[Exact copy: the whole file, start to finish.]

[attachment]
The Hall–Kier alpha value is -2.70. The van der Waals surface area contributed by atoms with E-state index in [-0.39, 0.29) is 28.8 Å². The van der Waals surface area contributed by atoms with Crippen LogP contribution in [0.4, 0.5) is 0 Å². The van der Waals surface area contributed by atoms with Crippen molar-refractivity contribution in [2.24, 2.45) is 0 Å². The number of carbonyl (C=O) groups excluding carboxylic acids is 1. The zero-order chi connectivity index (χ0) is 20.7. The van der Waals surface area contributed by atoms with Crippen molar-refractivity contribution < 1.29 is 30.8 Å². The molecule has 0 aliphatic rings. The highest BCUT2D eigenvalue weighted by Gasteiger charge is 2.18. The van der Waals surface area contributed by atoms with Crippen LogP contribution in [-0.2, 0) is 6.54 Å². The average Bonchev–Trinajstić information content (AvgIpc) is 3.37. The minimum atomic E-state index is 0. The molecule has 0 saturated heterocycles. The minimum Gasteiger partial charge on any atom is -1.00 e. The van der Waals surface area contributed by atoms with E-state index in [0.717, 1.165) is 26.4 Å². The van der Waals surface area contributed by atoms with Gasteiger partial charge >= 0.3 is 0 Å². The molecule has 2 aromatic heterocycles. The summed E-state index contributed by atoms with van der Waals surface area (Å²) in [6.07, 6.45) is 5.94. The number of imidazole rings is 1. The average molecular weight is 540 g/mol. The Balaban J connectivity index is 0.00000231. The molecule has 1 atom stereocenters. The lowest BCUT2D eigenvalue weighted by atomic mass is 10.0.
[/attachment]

The Hall–Kier alpha value is -2.70. The van der Waals surface area contributed by atoms with E-state index in [-0.39, 0.29) is 28.8 Å². The van der Waals surface area contributed by atoms with Crippen LogP contribution in [0.4, 0.5) is 0 Å². The van der Waals surface area contributed by atoms with Crippen molar-refractivity contribution in [2.24, 2.45) is 0 Å². The number of carbonyl (C=O) groups excluding carboxylic acids is 1. The zero-order chi connectivity index (χ0) is 20.7. The van der Waals surface area contributed by atoms with Crippen molar-refractivity contribution < 1.29 is 30.8 Å². The molecule has 0 aliphatic rings. The highest BCUT2D eigenvalue weighted by Gasteiger charge is 2.18. The van der Waals surface area contributed by atoms with Crippen LogP contribution in [-0.2, 0) is 6.54 Å². The average Bonchev–Trinajstić information content (AvgIpc) is 3.37. The minimum atomic E-state index is 0. The molecule has 0 saturated heterocycles. The minimum Gasteiger partial charge on any atom is -1.00 e. The van der Waals surface area contributed by atoms with E-state index in [0.717, 1.165) is 26.4 Å². The van der Waals surface area contributed by atoms with Gasteiger partial charge >= 0.3 is 0 Å². The molecule has 2 aromatic heterocycles. The summed E-state index contributed by atoms with van der Waals surface area (Å²) in [6.07, 6.45) is 5.94. The number of imidazole rings is 1. The average molecular weight is 540 g/mol. The Balaban J connectivity index is 0.00000231. The molecule has 1 atom stereocenters. The lowest BCUT2D eigenvalue weighted by atomic mass is 10.0.